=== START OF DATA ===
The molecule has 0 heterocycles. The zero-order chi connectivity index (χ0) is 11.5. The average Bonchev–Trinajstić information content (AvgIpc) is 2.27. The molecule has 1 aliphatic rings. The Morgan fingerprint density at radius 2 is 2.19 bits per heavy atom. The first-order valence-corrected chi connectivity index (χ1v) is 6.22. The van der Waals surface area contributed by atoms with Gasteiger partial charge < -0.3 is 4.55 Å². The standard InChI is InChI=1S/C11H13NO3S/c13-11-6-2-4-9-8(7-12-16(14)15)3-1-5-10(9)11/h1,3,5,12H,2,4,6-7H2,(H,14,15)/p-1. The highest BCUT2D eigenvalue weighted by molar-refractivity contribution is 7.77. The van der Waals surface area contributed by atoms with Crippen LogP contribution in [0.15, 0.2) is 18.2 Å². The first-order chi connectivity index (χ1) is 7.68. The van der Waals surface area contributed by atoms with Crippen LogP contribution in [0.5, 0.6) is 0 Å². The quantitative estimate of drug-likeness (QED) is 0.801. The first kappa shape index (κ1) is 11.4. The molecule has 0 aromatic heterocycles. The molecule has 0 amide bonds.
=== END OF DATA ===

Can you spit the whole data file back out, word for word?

The molecule has 0 heterocycles. The zero-order chi connectivity index (χ0) is 11.5. The average Bonchev–Trinajstić information content (AvgIpc) is 2.27. The molecule has 1 aliphatic rings. The Morgan fingerprint density at radius 2 is 2.19 bits per heavy atom. The first-order valence-corrected chi connectivity index (χ1v) is 6.22. The van der Waals surface area contributed by atoms with Gasteiger partial charge < -0.3 is 4.55 Å². The standard InChI is InChI=1S/C11H13NO3S/c13-11-6-2-4-9-8(7-12-16(14)15)3-1-5-10(9)11/h1,3,5,12H,2,4,6-7H2,(H,14,15)/p-1. The highest BCUT2D eigenvalue weighted by molar-refractivity contribution is 7.77. The van der Waals surface area contributed by atoms with Crippen LogP contribution in [0.15, 0.2) is 18.2 Å². The first-order chi connectivity index (χ1) is 7.68. The van der Waals surface area contributed by atoms with Crippen LogP contribution in [0.5, 0.6) is 0 Å². The quantitative estimate of drug-likeness (QED) is 0.801. The first kappa shape index (κ1) is 11.4. The molecule has 0 aromatic heterocycles. The molecule has 0 amide bonds.